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Reason Why Marceline is WLW #1/?: Goes from being grumpy, tired, and antisocial to immediately perking up when she sees Susan coming in from off screen, greets Susan in a flirtatious voice (specifically says “Good morning!” after just complaining about being up too long and having to see it), smiles at Susan and doesn’t take her eyes off her, even as Susan fails to regard her + walks away.

I always kind of laugh when people get into the “Susan’s treatment is proof that C.S. Lewis was a misogynist” thing, because:

Polly and Digory. Peter and Susan. Edmund and Lucy. Eustace and Jill. 

Out of the eight “Friends of Narnia” who enter from our world, the male-to-female character ratio is exactly 1/1. Not one of these female characters serves as a love interest at any time. 

The Horse and His Boy, the only book set entirely in Narnia, maintains this ratio with Shasta and Aravis, who, we are told in a postscript, eventually marry. Yet even here, the story itself is concerned only with the friendship between them. Lewis focuses on Aravis’ value as a brave friend and a worthy ally rather than as a potential girlfriend–and ultimately, we realize that it’s these qualities that make her a good companion for Shasta. They are worthy of each other, equals. 

In the 1950s, there was no particularly loud cry for female representation in children’s literature. As far as pure plot goes, there’s no pressing need for all these girls. A little boy could have opened the wardrobe (and in the fragmentary initial draft, did). Given that we already know Eustace well by The Silver Chair, it would not seem strictly necessary for a patently ordinary schoolgirl to follow him on his return trip to Narnia, yet follow she does–and her role in the story is pivotal. Why does the humble cab-driver whom Aslan crowns the first King of Narnia immediately ask for his equally humble wife, who is promptly spirited over, her hands full of washing, and crowned queen by his side? Well, because nothing could be more natural than to have her there.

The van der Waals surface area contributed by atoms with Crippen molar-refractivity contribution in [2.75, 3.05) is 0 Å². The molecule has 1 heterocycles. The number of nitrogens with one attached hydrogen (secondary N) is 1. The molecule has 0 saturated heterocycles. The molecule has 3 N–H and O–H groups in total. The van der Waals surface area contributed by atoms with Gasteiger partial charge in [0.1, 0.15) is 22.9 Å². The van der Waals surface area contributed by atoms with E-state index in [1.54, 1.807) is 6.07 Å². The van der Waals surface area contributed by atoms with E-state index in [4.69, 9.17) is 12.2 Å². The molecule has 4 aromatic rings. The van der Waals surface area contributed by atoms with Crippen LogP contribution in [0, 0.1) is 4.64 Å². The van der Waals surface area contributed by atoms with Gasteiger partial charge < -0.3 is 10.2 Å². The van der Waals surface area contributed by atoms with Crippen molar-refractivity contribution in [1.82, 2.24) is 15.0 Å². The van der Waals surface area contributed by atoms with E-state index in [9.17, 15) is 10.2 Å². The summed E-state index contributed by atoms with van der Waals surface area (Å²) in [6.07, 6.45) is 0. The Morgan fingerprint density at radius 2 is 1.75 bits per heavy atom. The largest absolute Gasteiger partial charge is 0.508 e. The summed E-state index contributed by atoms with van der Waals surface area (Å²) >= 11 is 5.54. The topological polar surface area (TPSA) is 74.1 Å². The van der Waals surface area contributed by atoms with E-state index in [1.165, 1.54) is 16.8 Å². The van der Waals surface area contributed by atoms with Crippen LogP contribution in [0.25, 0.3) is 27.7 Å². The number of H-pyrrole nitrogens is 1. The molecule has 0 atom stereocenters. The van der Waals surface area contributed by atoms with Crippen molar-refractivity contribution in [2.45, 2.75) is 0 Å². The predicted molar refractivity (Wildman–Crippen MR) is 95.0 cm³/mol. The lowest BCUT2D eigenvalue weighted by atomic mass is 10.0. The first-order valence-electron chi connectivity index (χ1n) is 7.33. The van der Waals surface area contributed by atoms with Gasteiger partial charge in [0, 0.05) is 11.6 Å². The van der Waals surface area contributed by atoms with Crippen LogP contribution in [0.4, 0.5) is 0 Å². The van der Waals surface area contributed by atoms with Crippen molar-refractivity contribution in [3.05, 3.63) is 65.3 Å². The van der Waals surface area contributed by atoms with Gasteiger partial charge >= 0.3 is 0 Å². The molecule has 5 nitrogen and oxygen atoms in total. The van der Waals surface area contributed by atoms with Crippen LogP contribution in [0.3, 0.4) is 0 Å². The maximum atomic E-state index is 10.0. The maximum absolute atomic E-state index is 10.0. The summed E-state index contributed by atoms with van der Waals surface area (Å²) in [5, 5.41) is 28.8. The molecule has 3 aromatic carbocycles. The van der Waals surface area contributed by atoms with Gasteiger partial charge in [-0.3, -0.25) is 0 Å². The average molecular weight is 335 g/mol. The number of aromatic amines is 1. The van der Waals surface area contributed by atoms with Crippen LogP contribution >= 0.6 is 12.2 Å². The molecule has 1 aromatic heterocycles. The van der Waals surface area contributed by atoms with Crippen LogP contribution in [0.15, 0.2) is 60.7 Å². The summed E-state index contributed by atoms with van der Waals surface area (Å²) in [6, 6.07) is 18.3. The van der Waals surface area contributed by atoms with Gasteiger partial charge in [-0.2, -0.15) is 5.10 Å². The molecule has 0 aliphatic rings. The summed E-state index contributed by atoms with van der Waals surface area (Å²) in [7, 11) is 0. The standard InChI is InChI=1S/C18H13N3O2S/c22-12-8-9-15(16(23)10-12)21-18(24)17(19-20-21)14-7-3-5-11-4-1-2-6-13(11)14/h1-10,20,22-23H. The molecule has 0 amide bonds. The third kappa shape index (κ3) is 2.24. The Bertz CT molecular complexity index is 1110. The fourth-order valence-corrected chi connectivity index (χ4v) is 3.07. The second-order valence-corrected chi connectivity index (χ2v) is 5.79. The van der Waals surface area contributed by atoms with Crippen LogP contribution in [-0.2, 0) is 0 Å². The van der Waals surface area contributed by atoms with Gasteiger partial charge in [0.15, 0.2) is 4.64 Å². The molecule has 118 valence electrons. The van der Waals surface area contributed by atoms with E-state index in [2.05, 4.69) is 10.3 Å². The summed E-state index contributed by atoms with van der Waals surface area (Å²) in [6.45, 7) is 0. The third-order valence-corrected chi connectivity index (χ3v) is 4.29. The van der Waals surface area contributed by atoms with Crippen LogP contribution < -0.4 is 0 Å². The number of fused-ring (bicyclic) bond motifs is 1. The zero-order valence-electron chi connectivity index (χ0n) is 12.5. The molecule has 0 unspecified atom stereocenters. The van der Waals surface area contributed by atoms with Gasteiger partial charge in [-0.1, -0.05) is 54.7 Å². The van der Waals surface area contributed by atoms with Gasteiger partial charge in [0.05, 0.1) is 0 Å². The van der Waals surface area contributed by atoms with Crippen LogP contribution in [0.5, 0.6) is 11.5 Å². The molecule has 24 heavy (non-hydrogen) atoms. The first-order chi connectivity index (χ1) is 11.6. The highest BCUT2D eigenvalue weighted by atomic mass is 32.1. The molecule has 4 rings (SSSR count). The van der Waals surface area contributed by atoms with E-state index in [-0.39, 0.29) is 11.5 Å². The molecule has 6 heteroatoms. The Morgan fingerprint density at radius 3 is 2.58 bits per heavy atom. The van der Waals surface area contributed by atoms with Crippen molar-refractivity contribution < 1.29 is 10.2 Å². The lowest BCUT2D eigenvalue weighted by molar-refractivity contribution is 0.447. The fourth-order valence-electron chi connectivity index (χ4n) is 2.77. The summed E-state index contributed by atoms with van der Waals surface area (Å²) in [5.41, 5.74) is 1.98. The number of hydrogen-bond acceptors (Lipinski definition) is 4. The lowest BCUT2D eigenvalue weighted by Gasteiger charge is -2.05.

None of these women are here to fill a quota. They’re here because Lewis wanted them there. 

Show me the contemporary fantasy series with this level of equality. It doesn’t exist. 

  • Something politically or socially crappy: *happens*
  • Me: This would never happen in Narnia under the rule of King Peter the Magnificent, Queen Susan the Gentle, King Edmund the Just and Queen Lucy the Valiant or under Caspian X
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I did bees for a few reasons (one of them being the @nailpornography theme for this week). They remind me of my childhood dog and my niece, and I just really love bees. The Black-eyed Susans are for my grandmother, they grow wild on the side of the dirt road where she lives in the countryside. I included a bunch of shots because I am REALLY proud of how these turned out. They are probably my second most favorite design I’ve done (next to my easter bunny nails). There is some tip wear because I waited a bit to paint these but it’s not much so I didn’t bother to fix it.
 
I used Color Club Halo Hues Harp On It, and Color Show Impeccable Greys with ILNP My Private Rainbow. The rest of the design is acrylic paint.

Tether: Arrow 5x16 Review (Checkmate)

I had two wishes for tonight’s episode.  First, that Oliver and Snoozan break up because, as you all know, I’m super done with her.  Second, that Prometheus not suck because, as you all know, I’ve been super unimpressed so far. @fanmommer​ can confirm these wishes.

Alright, so I didn’t get wish #1 (just a matter of time kids), but Oliver delivered fantastic Snoozan shade,  so I am satisfied. Wish #2 came true however.  The Big Bad does not suck. He’s awesome. 

That and a subtle, but meaningful Olicity scene means I am one happy camper.

Let’s dig in…

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Talia: Oliver was an exceptional student and an exceptional lover as well.

Nyssa: Husband please tell me she’s joking about that last part.

Malcolm: You really do have a thing for sisters don’t you?

Oliver: Not the time Malcolm.

Malcolm: We’re all stuck on this boat. It’s a long ride home. I’m just looking for some entertainment.

Rene: So you hooked up with Laurel and cheated on her with sister Sara, and William’s mom and you slept with Talia and Blondie?

Felicity: Don’t forget Isabel.

Thea: And that dragon lady Susan.

Slade: And Shado.

Oliver: I wish Adrian had killed me. I really wish he had.

  • Eustace: Imagine if someone handed you a box full of all the items you’ve lost throughout your lifetime.
  • Lucy: Oh wow, my childhood innocence! Thank you for finding this.
  • Susan: My will to live! I haven’t seen this in 15 years!
  • Peter: I knew I lost that potential somewhere!
  • Edmund: Mental stability my old friend!
  • Eustace: Guys, could you lighten up a little?